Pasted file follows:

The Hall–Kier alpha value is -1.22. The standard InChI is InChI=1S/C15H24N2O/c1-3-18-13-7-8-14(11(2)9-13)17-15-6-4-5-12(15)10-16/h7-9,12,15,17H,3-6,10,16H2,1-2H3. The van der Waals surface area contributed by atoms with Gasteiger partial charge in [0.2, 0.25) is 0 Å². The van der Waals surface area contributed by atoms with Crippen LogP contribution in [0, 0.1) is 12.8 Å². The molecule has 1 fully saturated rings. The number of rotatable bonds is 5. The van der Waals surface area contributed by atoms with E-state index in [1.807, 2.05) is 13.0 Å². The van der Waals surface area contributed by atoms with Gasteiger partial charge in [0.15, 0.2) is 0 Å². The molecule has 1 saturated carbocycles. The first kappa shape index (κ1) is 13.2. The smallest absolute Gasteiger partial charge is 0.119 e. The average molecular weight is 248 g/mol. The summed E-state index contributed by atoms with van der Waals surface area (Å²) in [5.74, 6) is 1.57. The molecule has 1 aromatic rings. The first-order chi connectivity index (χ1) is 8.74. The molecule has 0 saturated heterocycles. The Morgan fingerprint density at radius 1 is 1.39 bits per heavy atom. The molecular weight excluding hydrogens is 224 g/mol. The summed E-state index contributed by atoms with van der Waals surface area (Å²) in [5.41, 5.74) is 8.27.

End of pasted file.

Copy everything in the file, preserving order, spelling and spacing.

The Hall–Kier alpha value is -1.22. The standard InChI is InChI=1S/C15H24N2O/c1-3-18-13-7-8-14(11(2)9-13)17-15-6-4-5-12(15)10-16/h7-9,12,15,17H,3-6,10,16H2,1-2H3. The van der Waals surface area contributed by atoms with Gasteiger partial charge in [0.2, 0.25) is 0 Å². The van der Waals surface area contributed by atoms with Crippen LogP contribution in [0, 0.1) is 12.8 Å². The molecule has 1 fully saturated rings. The number of rotatable bonds is 5. The van der Waals surface area contributed by atoms with E-state index in [1.807, 2.05) is 13.0 Å². The van der Waals surface area contributed by atoms with Gasteiger partial charge in [0.15, 0.2) is 0 Å². The molecule has 1 saturated carbocycles. The first kappa shape index (κ1) is 13.2. The smallest absolute Gasteiger partial charge is 0.119 e. The average molecular weight is 248 g/mol. The summed E-state index contributed by atoms with van der Waals surface area (Å²) in [5.74, 6) is 1.57. The molecule has 1 aromatic rings. The first-order chi connectivity index (χ1) is 8.74. The molecule has 0 saturated heterocycles. The Morgan fingerprint density at radius 1 is 1.39 bits per heavy atom. The molecular weight excluding hydrogens is 224 g/mol. The summed E-state index contributed by atoms with van der Waals surface area (Å²) in [5.41, 5.74) is 8.27.